Monthly Archives: September 2012

The Survivors – Sean Eads (Lethe Press)

Coming in October from Lethe Press

I admire writers who sucker me in, leading me down one path
then distracting me while they change direction. That’s especially tricky with
science fiction,which has narrow and clearly defined pathways to follow. However,
Sean Eads proves to be a master of misdirection with The Survivors.

Just like the rest of the Earth, freelance journalist Craig
Mencken (a nod to H.L. Mencken, perhaps?) has been invaded by aliens. But these
aliens are not ray-gun toting, laser-beam shooting critters. Nor is their
invasion violent. It’s more passive-aggressive than anything, with the aliens
simply using their bulk to crowd into homes, offices, grocery stores and
people’s apartments despite owners’ attempts to dislodge them. Of course, a
Resistance springs up, headed by Mencken’s ex-boyfriend, Scott, determined to
eradicate the aliens by violent means. But then come machines bent on
demolishing our infrastructure, and the Earth is in serious trouble.

Eads begins this story with a lighthearted tone:

            “The
aliens had sex again in my bed last night, making a mess on the walls

              and ceiling. If I was just renting maybe I’d
leave it alone, but goddamnit, I

              own this place. I also own the food
they’ve been eating. A steady stream of

              televised scientists keeps insisting it’s
unlikely they can digest our food, but

              I’ve looked in my refrigerator and can tell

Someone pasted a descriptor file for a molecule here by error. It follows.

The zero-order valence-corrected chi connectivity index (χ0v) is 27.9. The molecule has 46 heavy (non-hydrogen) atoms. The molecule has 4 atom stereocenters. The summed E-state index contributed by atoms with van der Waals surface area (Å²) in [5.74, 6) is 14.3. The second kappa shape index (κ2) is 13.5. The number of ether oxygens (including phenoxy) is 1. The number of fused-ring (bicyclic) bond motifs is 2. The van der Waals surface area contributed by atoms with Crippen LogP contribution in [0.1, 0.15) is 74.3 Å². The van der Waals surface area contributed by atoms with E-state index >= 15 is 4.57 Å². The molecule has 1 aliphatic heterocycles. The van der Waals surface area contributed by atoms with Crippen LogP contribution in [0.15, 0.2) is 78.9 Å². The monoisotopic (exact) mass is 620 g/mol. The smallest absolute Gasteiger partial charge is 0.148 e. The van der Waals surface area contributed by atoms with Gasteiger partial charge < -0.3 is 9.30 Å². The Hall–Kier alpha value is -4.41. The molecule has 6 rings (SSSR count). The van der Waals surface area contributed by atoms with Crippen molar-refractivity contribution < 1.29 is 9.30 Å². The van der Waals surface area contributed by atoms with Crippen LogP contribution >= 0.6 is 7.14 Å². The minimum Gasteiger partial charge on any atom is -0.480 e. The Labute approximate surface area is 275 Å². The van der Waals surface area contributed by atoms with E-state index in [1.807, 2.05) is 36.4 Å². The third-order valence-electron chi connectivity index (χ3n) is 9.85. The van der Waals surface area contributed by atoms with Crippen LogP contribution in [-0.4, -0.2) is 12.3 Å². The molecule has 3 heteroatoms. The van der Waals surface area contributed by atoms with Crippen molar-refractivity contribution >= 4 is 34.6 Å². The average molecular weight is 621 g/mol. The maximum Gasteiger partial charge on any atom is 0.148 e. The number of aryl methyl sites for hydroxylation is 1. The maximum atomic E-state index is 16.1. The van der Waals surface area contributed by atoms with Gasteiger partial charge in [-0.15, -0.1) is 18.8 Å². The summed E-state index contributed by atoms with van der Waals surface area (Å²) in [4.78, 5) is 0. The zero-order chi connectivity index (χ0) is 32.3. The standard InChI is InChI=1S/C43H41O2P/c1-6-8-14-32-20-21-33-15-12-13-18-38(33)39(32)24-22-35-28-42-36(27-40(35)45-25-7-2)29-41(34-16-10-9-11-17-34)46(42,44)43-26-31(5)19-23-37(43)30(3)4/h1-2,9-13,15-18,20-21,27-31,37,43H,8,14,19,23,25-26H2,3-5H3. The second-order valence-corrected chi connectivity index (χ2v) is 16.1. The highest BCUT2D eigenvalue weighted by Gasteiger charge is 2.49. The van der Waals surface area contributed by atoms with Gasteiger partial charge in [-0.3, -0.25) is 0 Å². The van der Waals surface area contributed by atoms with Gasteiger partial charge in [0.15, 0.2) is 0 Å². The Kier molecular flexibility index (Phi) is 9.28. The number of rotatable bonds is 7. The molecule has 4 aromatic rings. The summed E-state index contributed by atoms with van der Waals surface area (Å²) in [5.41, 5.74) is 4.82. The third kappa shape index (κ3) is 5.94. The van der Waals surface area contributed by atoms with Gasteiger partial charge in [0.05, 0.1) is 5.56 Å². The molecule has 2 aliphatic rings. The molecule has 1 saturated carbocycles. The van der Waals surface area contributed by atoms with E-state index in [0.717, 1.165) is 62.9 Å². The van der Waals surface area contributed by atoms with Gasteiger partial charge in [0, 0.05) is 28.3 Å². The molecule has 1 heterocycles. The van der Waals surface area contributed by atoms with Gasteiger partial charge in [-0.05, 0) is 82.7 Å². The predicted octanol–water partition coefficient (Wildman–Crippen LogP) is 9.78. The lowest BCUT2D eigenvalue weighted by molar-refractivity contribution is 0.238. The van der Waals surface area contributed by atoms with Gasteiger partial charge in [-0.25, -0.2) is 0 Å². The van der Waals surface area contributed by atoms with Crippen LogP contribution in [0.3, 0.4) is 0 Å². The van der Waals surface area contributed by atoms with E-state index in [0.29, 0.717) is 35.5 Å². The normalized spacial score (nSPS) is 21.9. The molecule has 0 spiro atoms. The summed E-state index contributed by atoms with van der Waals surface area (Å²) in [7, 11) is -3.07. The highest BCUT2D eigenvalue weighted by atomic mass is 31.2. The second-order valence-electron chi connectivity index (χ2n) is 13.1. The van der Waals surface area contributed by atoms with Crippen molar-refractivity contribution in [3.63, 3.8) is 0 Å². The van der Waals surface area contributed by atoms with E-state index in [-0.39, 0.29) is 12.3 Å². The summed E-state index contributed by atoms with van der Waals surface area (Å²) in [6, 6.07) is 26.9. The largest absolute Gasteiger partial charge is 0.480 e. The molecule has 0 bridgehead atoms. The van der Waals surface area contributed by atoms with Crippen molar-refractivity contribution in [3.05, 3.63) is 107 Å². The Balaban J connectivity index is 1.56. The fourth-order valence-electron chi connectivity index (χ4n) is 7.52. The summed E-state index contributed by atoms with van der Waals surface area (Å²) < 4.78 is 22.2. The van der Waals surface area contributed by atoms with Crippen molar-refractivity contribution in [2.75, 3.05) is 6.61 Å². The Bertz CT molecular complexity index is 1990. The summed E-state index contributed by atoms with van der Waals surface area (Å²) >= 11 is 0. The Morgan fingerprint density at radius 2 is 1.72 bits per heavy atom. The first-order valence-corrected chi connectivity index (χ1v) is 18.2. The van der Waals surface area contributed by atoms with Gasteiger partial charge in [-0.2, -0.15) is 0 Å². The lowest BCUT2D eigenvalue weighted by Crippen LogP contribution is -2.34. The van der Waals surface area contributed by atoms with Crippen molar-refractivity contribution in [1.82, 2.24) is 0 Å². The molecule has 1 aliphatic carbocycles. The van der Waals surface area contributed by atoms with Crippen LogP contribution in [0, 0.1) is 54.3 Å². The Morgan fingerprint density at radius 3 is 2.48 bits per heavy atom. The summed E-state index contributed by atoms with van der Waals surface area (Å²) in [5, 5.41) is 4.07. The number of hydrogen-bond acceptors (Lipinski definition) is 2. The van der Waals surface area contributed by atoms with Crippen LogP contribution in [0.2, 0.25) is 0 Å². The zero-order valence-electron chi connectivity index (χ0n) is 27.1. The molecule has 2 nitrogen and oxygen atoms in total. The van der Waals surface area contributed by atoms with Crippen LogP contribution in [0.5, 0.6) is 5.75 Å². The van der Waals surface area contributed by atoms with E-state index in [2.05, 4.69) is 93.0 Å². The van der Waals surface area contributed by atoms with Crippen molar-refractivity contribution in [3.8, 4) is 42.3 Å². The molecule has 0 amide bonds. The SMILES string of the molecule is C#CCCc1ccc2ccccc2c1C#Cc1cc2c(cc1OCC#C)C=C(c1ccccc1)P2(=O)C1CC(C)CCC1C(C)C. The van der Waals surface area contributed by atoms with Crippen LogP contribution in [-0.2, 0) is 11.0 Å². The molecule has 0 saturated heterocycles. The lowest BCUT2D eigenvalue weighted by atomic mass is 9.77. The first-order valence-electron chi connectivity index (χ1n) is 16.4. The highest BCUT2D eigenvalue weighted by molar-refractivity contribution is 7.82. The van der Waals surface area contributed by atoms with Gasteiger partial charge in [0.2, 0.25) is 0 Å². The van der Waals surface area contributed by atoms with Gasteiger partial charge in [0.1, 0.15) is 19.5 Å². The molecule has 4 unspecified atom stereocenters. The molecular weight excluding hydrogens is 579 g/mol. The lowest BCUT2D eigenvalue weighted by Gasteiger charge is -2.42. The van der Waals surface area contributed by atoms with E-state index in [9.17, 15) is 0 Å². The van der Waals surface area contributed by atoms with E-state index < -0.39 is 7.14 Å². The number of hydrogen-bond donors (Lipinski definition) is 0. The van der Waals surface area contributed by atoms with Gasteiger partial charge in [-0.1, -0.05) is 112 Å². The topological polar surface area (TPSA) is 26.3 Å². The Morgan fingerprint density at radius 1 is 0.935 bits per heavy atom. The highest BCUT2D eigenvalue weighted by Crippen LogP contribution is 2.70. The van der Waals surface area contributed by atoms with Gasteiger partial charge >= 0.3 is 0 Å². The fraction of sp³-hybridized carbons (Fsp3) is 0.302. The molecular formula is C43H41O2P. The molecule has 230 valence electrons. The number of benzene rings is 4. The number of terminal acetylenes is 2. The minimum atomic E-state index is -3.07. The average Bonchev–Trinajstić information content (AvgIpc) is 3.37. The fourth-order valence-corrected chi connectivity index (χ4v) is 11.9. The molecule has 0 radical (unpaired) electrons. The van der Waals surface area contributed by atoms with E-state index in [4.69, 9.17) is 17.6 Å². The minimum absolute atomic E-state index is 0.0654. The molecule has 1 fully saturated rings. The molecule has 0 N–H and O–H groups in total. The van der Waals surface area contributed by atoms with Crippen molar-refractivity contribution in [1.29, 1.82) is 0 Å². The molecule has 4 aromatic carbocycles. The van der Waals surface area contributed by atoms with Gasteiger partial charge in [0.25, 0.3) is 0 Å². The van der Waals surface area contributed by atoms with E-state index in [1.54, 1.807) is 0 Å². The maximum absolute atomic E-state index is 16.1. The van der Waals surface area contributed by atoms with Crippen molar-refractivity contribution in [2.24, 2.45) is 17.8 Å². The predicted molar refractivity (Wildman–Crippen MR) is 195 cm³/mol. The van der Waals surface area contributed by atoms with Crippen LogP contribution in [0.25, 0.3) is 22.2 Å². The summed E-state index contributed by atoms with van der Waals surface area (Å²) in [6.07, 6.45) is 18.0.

you the aliens handle cold pizza

              and Coors just fine.”

Fine. I settle back for a giggle amidst the invasion
thinking how great this story is going to taste with its tongue in its
cheek—and the first quarter or so is pretty damn funny. But the humor is
eventually enveloped by a far darker mood. About the time Scott and The Company
begin night-time raids shooting, hanging and beating aliens to death with
baseball bats, recruiting Mencken in a scary initiation ritual, it’s clear Eads
has more in store for the reader than a romp through the galaxy.

And what delicious changes he takes us through. Mencken and
his ex-boyfriend morph from cute guys to desperate freedom fighters to resigned
invadees as the aliens continue their Ghandi-like takeover. And the aliens,
even though they’re the enemy, gain a stoic nobility as they roll over us with
bulk and numbers. I can’t tell anything else about the plot for fear of giving
things away, but you won’t be disappointed.

Eads’ characters, especially Mencken and the female alien
who communicates with him, are deep and fully formed, and his prose can make
you chuckle as well as inspire awe and fear. His style is so accomplished, it’s
hard to believe this is his debut novel. The concept is unique and his
follow-through is nothing less than grand—making trenchant points about the
needs of the many versus the needs of the individual, our capacity for
violence, and what, exactly, survival entails. And you won’t soon forget the
ending.

The Survivors is good fun that winds up being a great
read. 

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©, 2012, Jerry Wheeler

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Always Forever – Ansh Das (Amazon Digital Services)

Buy it now on Amazon.com

Grief is messy and won’t be contained. You can try
compartmentalizing it, but it will slop over the edges and splash on every
surface until your life is soaked through. That’s what happens in Ansh Das’ memoir
Always Forever, but Das also shows how things dry out and you learn to
live with what you cannot control.

Hong Kong resident A.D. meets Filipino native Mikee while
covering the Mr. Gay World competition in Manila. He’s charmed by Mikee’s
heart, good looks and amazing angel tattoo, and they fall deeply in love. Mikee